Crystal Reports for Eclipse Unveiled
At the Business Objects International User Conference today I had the opportunity to demonstrate the latest build of our Crystal Reports designer built on the Eclipse framework. For those of you who missed it I have included some screenshots below.
In developing the Crystal Reports embedded report designer we have taken advantage of as many existing Eclipse functionalities whenever possible. For example, we re-use the existing Database Explorer view currently included in the Eclipse Web Tools Platform Project as the UI for our database connectivity.
As well, we extend the Navigator, Outline and Properties views to ensure a familiar look and feel for Eclipse users.
Below is a screenshot depicting the Crystal Reports perspective and some of the associated views. Most existing Crystal Reports users will likely notice a lot of similarities to the current release of the Crystal Reports designer.
Another enhancement is the Formula Pane. As seen in the image below, all of the formulas currently stored in the report can be accessed on a single pane within the editor. This includes custom formulas, conditional formatting formulas as well as record selection formulas. All of these formulas are easily identified by their descriptive headings and can be collapsed and expanded for easier readability and navigation. Of course, no formula editor would be complete without syntax checking. As you can see in the screenshot below, syntax errors are displayed just as they appear when coding other solutions in the Eclipse IDE. Finally, users can still easily add fields, parameters or other report elements to formulas by dragging and dropping the element from the Field Explorer view into the Formula Pane. This way the developer will never have the wrong syntax when referring to a specific report element.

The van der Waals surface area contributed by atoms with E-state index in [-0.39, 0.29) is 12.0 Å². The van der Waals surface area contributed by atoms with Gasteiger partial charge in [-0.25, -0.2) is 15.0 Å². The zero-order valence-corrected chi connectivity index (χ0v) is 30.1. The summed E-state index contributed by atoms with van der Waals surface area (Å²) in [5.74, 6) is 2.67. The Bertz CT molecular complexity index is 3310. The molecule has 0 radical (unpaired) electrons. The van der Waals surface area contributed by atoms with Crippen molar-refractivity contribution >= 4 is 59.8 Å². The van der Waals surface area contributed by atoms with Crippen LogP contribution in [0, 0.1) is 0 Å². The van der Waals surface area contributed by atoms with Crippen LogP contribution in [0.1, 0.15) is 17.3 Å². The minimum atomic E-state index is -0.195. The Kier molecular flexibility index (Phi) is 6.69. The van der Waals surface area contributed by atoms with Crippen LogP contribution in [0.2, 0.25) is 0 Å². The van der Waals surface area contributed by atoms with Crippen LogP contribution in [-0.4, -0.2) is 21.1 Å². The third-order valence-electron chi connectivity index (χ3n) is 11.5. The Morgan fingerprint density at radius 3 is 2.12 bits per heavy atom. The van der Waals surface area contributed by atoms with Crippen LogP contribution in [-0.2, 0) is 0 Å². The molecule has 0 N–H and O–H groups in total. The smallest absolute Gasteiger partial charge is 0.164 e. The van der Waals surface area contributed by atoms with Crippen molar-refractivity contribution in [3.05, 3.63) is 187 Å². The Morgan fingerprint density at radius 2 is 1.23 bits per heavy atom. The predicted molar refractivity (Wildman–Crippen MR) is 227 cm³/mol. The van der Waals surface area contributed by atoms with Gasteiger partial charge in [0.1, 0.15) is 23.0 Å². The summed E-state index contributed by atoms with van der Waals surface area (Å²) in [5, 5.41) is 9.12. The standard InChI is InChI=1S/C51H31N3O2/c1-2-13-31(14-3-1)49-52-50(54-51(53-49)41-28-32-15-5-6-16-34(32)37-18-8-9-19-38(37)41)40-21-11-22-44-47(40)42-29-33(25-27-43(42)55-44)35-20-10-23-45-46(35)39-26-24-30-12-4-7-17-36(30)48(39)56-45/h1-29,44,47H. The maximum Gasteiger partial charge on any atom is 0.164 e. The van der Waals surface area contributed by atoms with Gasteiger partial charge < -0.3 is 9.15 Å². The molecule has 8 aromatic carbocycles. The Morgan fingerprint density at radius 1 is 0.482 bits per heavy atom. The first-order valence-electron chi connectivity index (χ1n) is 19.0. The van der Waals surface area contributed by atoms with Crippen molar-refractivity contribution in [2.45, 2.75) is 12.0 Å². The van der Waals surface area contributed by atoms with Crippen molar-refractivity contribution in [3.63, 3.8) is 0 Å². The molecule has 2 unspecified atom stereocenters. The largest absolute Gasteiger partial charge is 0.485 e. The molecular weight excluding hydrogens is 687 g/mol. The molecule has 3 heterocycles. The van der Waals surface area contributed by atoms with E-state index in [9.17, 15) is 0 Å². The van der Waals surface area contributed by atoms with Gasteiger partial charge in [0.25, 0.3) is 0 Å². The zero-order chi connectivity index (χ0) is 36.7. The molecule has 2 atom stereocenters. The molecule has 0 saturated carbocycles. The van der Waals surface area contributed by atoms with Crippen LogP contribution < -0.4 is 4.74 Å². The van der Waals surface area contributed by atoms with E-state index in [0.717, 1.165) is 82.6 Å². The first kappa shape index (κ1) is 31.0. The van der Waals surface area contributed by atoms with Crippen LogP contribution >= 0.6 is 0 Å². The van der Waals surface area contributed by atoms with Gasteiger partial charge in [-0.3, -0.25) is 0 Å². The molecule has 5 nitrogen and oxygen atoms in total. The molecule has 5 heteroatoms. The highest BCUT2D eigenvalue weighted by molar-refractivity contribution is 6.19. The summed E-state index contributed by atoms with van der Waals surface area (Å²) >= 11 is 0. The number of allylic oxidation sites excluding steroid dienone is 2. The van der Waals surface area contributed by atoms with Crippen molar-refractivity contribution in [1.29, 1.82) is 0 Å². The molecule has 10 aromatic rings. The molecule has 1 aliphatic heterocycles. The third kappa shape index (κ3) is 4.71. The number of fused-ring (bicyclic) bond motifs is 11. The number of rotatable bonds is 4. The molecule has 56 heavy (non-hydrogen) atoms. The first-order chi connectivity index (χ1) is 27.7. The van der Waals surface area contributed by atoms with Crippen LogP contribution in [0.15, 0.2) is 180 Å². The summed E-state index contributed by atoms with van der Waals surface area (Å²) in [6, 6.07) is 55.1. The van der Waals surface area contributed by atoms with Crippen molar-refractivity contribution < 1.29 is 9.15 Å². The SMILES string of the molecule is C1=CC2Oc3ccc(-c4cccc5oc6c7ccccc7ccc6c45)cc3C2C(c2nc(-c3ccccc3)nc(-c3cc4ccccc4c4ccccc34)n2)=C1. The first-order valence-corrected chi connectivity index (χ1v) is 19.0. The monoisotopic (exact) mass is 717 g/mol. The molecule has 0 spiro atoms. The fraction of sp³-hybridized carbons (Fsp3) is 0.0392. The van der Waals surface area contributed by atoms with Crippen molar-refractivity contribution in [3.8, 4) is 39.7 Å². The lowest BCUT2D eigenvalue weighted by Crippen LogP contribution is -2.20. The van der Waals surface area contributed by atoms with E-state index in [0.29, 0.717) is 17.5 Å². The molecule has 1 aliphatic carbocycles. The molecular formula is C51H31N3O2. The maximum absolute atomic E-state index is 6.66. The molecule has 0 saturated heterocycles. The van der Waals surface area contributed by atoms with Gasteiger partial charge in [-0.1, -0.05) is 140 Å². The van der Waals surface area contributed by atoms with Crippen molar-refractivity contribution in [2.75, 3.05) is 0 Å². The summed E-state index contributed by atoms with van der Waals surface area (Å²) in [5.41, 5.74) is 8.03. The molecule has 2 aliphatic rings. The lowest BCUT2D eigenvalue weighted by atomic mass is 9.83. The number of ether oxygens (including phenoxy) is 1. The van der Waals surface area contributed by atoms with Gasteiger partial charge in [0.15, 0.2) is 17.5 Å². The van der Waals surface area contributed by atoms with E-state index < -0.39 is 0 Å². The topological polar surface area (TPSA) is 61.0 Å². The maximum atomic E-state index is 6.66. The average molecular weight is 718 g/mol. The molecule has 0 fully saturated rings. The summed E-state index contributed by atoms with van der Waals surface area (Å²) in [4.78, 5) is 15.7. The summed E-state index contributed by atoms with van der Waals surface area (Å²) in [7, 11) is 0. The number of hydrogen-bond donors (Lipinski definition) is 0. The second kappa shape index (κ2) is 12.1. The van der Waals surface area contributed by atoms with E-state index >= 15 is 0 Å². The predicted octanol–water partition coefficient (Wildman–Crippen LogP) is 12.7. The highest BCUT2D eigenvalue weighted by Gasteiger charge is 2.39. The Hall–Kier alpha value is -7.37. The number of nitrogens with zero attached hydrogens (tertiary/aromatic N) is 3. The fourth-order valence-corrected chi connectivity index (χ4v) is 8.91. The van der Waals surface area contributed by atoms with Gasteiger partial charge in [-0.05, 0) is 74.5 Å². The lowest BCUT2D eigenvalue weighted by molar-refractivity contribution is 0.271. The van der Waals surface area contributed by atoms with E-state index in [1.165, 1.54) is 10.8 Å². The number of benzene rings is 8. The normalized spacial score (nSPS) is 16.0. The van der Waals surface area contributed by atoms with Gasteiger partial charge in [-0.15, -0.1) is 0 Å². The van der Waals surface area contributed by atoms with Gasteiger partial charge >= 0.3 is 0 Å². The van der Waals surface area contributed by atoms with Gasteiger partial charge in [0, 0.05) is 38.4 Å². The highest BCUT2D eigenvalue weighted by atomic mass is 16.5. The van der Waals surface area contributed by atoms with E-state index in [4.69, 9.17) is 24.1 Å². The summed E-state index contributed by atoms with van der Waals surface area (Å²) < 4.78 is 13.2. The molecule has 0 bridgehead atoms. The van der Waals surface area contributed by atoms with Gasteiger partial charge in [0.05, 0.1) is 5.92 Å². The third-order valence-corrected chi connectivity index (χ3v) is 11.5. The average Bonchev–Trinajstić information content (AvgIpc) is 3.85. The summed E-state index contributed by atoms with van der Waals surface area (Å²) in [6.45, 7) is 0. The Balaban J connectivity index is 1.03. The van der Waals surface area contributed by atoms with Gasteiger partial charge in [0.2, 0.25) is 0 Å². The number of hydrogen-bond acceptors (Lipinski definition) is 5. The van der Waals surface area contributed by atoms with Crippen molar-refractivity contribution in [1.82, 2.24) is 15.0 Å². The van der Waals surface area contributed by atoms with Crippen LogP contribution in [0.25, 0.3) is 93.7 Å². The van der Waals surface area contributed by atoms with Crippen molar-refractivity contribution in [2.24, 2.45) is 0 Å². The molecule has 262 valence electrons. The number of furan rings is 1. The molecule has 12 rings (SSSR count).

Finally, the last screenshot displays our Data Pane. This is the pane which report designers will use to create the field linking between the database tables residing in the report. Unlike a lot of other reporting solutions, Crystal Reports removes the complexity of hand-coding the SQL statement used in the report. Instead, the Crystal Reports engine will generate the required SQL based on the database joins established in the Data Pane and the database fields referenced in the report itself.
I hope everyone is as excited as I am about this recent announcement. I encourage everyone to sign up to receive the preview release so that they can be informed as soon as the software is made available. As always, we encourage feedback and comments on all blogs we post.
Talk to you soon!
Product Manager, Business Objects Corp.